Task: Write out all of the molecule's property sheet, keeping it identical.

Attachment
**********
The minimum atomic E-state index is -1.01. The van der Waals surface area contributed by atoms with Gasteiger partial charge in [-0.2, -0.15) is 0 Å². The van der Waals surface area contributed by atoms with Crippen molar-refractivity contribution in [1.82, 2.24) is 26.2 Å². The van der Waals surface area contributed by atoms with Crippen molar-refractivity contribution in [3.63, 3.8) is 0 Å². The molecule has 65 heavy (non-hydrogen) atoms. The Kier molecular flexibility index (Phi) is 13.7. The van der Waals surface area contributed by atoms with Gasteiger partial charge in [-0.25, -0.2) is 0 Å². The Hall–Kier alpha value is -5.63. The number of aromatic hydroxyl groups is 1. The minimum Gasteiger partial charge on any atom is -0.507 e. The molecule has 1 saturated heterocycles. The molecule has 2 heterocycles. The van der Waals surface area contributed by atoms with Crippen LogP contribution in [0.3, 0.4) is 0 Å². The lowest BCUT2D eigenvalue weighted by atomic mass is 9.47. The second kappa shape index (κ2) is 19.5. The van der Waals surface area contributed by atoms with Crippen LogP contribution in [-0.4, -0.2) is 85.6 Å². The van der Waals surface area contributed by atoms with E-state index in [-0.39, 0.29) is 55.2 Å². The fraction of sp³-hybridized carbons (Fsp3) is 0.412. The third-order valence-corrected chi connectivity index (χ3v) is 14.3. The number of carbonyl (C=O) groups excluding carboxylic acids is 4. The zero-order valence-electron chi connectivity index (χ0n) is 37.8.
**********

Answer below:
The minimum atomic E-state index is -1.01. The van der Waals surface area contributed by atoms with Gasteiger partial charge in [-0.2, -0.15) is 0 Å². The van der Waals surface area contributed by atoms with Crippen molar-refractivity contribution in [1.82, 2.24) is 26.2 Å². The van der Waals surface area contributed by atoms with Crippen molar-refractivity contribution in [3.63, 3.8) is 0 Å². The molecule has 65 heavy (non-hydrogen) atoms. The Kier molecular flexibility index (Phi) is 13.7. The van der Waals surface area contributed by atoms with Gasteiger partial charge in [-0.25, -0.2) is 0 Å². The Hall–Kier alpha value is -5.63. The number of aromatic hydroxyl groups is 1. The minimum Gasteiger partial charge on any atom is -0.507 e. The molecule has 1 saturated heterocycles. The molecule has 2 heterocycles. The van der Waals surface area contributed by atoms with Crippen LogP contribution in [0.3, 0.4) is 0 Å². The lowest BCUT2D eigenvalue weighted by atomic mass is 9.47. The second kappa shape index (κ2) is 19.5. The van der Waals surface area contributed by atoms with Crippen LogP contribution in [-0.4, -0.2) is 85.6 Å². The van der Waals surface area contributed by atoms with E-state index in [-0.39, 0.29) is 55.2 Å². The fraction of sp³-hybridized carbons (Fsp3) is 0.412. The third-order valence-corrected chi connectivity index (χ3v) is 14.3. The number of carbonyl (C=O) groups excluding carboxylic acids is 4. The zero-order valence-electron chi connectivity index (χ0n) is 37.8.